We see this being played out clearly with regard to Russia’s Nord Stream 2 gas pipeline project for Europe. Washington continually browbeats the Europeans to cancel that project, using the blackmail of national security allegations. This is the same US ploy used regarding China’s Huawei telecoms firm.
In the South China Sea, Washington has habitually intervened in territorial disputes between China and a host of other nations in such a way as to polarize the conflicts. The US policy is to paint Beijing as a malign threat to the region which in turns allows the Americans to build up military forces ostensibly to “protect” partnering nations. But the real aim of these “freedom of navigation” exercises conducted by the US is to encircle China with military powers.
China’s economy depends on the South China Sea for maritime trade routes, through which an estimated $5 trillion of goods are shipped annually. American warships and bases in Southeast Asia pose a tacit threat to China whereby it could be blockaded economically. That gives Washington leverage in trade and political negotiations.
It is a remarkable snub to Washington’s adversarial worldview that the Philippines has announced it no longer wants to participate in a military alliance with the US – an alliance that goes back nearly seven decades following the end of the Pacific War in 1945.
President Duterte has long voiced a desire to embrace China as an economic partner. He says the territorial disputes between the two nations over the South China Sea can be resolved through negotiations.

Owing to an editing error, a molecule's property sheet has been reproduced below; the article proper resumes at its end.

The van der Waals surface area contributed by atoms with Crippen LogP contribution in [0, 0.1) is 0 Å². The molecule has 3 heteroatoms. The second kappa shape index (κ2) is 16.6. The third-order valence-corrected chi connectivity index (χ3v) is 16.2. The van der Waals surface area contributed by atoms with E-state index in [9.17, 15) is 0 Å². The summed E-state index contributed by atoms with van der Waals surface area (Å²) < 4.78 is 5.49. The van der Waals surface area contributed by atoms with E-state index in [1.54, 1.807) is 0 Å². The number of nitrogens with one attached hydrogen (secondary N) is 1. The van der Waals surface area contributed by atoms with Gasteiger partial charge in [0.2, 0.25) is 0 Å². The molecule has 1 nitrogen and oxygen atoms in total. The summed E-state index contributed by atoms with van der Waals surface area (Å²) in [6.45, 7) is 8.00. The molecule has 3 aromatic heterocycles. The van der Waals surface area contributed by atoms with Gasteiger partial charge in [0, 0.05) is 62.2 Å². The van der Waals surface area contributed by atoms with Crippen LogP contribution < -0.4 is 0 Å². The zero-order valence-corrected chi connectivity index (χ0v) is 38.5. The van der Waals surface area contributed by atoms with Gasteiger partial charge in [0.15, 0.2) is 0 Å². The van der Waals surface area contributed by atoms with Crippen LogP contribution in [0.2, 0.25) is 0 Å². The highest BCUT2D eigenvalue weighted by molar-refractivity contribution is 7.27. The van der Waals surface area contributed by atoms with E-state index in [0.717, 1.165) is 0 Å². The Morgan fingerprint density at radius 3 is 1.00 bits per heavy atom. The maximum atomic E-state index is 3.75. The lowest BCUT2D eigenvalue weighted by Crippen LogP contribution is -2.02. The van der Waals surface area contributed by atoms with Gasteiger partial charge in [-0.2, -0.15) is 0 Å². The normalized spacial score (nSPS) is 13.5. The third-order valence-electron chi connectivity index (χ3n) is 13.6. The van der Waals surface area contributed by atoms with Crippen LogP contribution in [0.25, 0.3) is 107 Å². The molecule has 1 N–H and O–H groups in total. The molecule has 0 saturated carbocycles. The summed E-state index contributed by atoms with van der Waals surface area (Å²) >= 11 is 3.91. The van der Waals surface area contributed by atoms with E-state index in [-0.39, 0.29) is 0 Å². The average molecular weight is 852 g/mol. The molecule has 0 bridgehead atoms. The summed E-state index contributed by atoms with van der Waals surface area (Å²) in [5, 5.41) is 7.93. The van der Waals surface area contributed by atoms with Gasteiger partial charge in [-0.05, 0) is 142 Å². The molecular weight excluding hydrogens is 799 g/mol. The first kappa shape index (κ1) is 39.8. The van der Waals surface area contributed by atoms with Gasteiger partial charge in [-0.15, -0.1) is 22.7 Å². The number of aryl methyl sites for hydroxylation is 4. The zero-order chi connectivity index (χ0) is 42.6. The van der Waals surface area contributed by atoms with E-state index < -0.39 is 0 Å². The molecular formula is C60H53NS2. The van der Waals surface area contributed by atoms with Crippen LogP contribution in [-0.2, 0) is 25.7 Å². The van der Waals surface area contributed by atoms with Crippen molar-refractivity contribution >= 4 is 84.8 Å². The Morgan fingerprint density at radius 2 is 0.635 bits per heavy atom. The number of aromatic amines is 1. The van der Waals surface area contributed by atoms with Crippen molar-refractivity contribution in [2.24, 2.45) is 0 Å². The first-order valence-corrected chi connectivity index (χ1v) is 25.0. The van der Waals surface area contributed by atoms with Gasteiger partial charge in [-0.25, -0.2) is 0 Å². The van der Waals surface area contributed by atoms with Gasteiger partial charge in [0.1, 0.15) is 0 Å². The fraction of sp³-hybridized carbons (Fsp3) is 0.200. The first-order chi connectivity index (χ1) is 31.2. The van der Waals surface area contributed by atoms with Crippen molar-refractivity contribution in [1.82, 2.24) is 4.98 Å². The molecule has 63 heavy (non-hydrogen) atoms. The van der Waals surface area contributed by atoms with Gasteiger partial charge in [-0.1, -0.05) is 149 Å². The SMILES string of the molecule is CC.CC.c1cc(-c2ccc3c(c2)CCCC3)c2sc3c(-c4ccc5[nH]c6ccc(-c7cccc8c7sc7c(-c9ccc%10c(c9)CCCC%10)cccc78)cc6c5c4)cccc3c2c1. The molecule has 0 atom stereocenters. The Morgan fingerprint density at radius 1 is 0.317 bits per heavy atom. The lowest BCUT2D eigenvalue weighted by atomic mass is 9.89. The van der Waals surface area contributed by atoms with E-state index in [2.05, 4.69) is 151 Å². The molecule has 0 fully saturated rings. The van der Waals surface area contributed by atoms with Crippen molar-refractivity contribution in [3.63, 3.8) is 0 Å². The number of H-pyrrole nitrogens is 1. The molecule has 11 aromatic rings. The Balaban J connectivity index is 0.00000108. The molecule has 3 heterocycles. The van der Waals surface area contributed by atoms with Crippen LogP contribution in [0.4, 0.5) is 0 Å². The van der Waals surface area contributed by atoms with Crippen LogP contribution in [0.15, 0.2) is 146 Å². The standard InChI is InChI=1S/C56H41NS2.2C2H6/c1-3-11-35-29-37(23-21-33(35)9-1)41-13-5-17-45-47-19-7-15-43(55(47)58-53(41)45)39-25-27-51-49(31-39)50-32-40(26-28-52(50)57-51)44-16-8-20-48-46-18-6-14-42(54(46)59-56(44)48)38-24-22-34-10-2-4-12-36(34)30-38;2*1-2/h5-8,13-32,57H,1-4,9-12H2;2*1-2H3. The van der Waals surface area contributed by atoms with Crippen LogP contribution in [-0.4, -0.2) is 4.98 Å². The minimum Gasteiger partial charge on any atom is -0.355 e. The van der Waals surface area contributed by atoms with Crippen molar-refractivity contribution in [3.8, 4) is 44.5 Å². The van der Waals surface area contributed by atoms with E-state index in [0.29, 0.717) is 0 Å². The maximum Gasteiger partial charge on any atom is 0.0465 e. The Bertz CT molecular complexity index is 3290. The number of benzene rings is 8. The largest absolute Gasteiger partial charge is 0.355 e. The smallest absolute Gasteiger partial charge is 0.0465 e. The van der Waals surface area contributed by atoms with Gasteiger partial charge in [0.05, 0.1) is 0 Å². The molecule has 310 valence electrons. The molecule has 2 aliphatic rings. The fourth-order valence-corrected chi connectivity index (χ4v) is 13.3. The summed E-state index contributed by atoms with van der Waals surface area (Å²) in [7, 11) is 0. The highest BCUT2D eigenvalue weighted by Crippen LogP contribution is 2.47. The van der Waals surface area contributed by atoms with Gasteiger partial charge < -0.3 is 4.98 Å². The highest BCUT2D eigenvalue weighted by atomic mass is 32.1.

China, for its part, has welcomed Duterte’s realignment. Beijing had earlier offered billions of dollars in investment in a range of flagship infrastructure projects. Critics of the Filipino leader have pointed out the delay in promised investment and have cautioned that he may be giving too many concessions to Beijing over territorial claims.
What will also bother US strategic planners, in addition to the logistical setback of losing the Philippines as a military power-projecting base, is a modern twist on the “domino effect.”
During the Cold War, Washington feared the spread of Communism through a domino effect, whereby nations would be inspired by the Soviet Union or China to throw off their allegiances with America. The decade-long Vietnam War was fought by the US driven by such an apprehension in Washington, of a spreading indifference to American influence.
For the Philippines to reject US military partnership is a severe blow to America’s global status. It is an audacious put-down to Washington’s self-importance as a protector.
President Duterte rightly understands that the only viable way forward is for nations to cooperate through genuine partnership and dialogue. The American way of polarizing and antagonizing is a dead-end.
No doubt several other nations in the Asia-Pacific region have taken note of the new direction being charted by Manila. Far from it being the “wrong direction”, as Washington asserts, they might well conclude that it’s time to take the same path.